Nevertheless, the next move would seem to be Abe’s on the electoral bill** – there are signs that the LDP may be open (日) – then followed perhaps by a decision on the TPP by Noda going in to the Cambodia East Asia Summit meeting.

*”身を切る改革”

Edit: It seems that while Jiji reported that the DPJ submitted an electoral reform bill with both the constitutional correction and PR reduction elements, it seems the focus is on whether the LDP and Komeito will “promise” to have discussions (and eventually pass a bill) over reducing the PR and overall number of seats in the House of Representatives during next year’s Diet session (as well as reducing by 20 percent Diet member expenses)- after an election. (ie deal with the constitutional issue now but allow Noda to say he extracted promises regarding reducing the financial burden of Japan’s HoR)

Further Edit: The Yomiuri suggests (日) that although the constitutional correction may be passed the election will be held under the current demarcation. It is less than clear whether this will satisfy the Supreme Court. Abe and Komeito leader Yamaguchi appear to be open to the idea of passing the correction now and promising to deal with the other aspects of electoral reform later according to post-debate announcements. So it seems likely that we will have an election on December 9th or December 16th.

A Crucial Two Days for the DPJ

Apparently Noda had a discussion with Koshiishi Azuma last evening where he informed (日) the DPJ secretary-general of his plan for holding a TPP-focused election after the three bills (budget financing, electoral reform, social security commission) have been passed. Koshiishi, as the party-government go-between pushed back on both the idea of having an election soon and Japan entering the TPP given it would have implications for party unity. As mentioned in the previous post, this might not actually concern Noda.

Nevertheless, as MTC suggests, it may still be too early to get excited. My instinct is that this is real, if for no other reason certain statements by Noda and others sound close to electioneering, (日) but Wednesday should be informative in this respect. Perhaps more important than what Noda says during the November 14th party leaders’ debate is what kind of bill the DPJ submits to rectify the vote disparity. If, as is demanded by the LDP and Komeito, the issue of rectifying the vote disparity is separated from the issue of reducing the number of House of Represenatives PR seats, then this would indicate that Noda is likely to follow through on the strategy. If the DPJ submits a bill that both rectifies the vote disparity and reduces the number of PR seats in the HoR then this is a sign that Noda is still concerned with managing party unity (or has no other choice) and the political situation will remain stagnant. The other parties will likely not play ball and Diet discussions will likely drag on as disagreements over the bill continue. This is certainly what some in the DPJ, and others in the smaller parties, wish to see anyhow.

If it is the former then we can expect the LDP and Komeito to pass the bill rather quickly through both houses. Abe, who seemingly can’t wait to get back into the PM chair, has suggested that even a 24th December election is permissible. Seemingly this would be before any quick and dirty redistricting took place. A late November passing of an electoral reform bill where only five seats have to be adjusted could perhaps allow for a rather truncated and less precise redistricting process to be undertaken in time for a January election.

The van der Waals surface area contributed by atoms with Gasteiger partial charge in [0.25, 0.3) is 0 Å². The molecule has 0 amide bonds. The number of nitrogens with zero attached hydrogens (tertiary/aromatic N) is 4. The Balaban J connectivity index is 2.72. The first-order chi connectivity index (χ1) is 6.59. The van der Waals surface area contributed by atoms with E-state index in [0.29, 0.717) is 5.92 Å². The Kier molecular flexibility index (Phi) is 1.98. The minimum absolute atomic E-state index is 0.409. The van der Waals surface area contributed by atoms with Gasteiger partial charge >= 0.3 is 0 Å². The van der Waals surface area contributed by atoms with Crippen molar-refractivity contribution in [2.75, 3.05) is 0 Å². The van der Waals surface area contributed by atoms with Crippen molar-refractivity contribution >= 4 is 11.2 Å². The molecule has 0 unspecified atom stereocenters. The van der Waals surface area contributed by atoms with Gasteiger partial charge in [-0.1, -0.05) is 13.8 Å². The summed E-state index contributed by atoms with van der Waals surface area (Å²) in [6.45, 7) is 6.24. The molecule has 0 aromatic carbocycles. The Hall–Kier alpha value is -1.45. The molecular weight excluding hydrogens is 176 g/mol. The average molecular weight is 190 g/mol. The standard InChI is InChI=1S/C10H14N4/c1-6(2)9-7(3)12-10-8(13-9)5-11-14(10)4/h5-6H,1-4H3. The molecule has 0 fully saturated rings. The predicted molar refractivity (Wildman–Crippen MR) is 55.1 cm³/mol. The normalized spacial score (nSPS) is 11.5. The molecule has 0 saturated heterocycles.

The timing regarding Noda calling an election/declaring entry into the TPP and when an election is held may well be a critical piece of the political puzzle. If Noda declares entry into the TPP during the Diet session (due to end November 30, but could be extended) then this raises the possibility of a HoR no-confidence vote by anti-TPP figures in his own party as well as those in other parties. If  either of these two calls take place after the Diet session ends then another intriguing issue then becomes whether Noda can actually make it to the election. Will there be enough time for disgruntled DPJers to campaign to remove him? Are there enough such members still left in the party? Will they leave without even trying? Is Noda actually committed to leading the DPJ into the next election and willing to stand aside for perhaps Hosono who has been getting much more media attention (日)* lately (both good and bad)?

Speculation on this may be able to start to take place on Wednesday, if we are mercifully lucky.

* Hosono in today’s HoR Budget Committee took aim at the issue of hereditary Diet members and the potential for nationalistic posturing by the LDP and Ishihara to cause trouble in and for Japan. Hosono also described Noda’s concept of a “healthy” nationalism being necessarily as potentially over optimistic. This may well have been a swipe at Noda as described by Jiji, but it may also be a sign that Hosono is on board with the idea of centering the DPJ as a non-conservative alternative to the ‘right-ward shift’ that Japan is apparently undergoing.

The TPP into the DPJ Manifesto?

The TPP/general political news is coming thick and fast today. After having heavily edited my previous post after first publishing it (may require a reread – apologies) Noda in making his way to Fukuoka to tout the DPJ’s achievements in government has seemingly raised the stakes by suggesting (日) that the DPJ would indeed put both the TPP, and the ASEAN plus 6 Regional Comprehensive Economic Partnership (RCEP) in its manifesto for the next election. Noda may have shown a taste of what kind of “centrism” he may show – today’s Fukuoka trip (日), looking like an early start to the campaign, was constructed to focus on Noda’s interaction with Japan’s important, successful, but unheralded SMEs, including with young entrepreneurs. *

Who needs the Keidanren?

*While cruising the wonderful Hakata area, Noda purchased two inscribed hats, one reading “responsibility for tomorrow” and another reading “decisive politics/politics that decides” (「明日への責任」and「決断する政治」). Hard to avoid the feeling the election season is indeed about to start.